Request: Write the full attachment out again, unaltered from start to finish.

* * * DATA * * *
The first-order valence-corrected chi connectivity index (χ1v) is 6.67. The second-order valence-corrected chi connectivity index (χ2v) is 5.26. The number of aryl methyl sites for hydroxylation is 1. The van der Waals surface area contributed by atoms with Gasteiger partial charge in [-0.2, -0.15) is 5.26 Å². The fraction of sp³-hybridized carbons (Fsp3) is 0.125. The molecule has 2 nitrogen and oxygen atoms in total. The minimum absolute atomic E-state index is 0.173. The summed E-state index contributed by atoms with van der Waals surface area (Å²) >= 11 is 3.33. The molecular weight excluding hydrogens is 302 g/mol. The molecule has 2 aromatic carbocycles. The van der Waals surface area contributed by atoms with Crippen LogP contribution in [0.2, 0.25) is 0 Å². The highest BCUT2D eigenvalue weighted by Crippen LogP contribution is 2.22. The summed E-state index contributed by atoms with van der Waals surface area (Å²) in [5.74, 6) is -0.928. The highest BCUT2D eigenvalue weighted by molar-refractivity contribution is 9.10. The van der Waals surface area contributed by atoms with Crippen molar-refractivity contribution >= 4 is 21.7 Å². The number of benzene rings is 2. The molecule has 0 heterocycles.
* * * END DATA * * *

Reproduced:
The first-order valence-corrected chi connectivity index (χ1v) is 6.67. The second-order valence-corrected chi connectivity index (χ2v) is 5.26. The number of aryl methyl sites for hydroxylation is 1. The van der Waals surface area contributed by atoms with Gasteiger partial charge in [-0.2, -0.15) is 5.26 Å². The fraction of sp³-hybridized carbons (Fsp3) is 0.125. The molecule has 2 nitrogen and oxygen atoms in total. The minimum absolute atomic E-state index is 0.173. The summed E-state index contributed by atoms with van der Waals surface area (Å²) >= 11 is 3.33. The molecular weight excluding hydrogens is 302 g/mol. The molecule has 2 aromatic carbocycles. The van der Waals surface area contributed by atoms with Crippen LogP contribution in [0.2, 0.25) is 0 Å². The highest BCUT2D eigenvalue weighted by Crippen LogP contribution is 2.22. The summed E-state index contributed by atoms with van der Waals surface area (Å²) in [5.74, 6) is -0.928. The highest BCUT2D eigenvalue weighted by molar-refractivity contribution is 9.10. The van der Waals surface area contributed by atoms with Crippen molar-refractivity contribution >= 4 is 21.7 Å². The number of benzene rings is 2. The molecule has 0 heterocycles.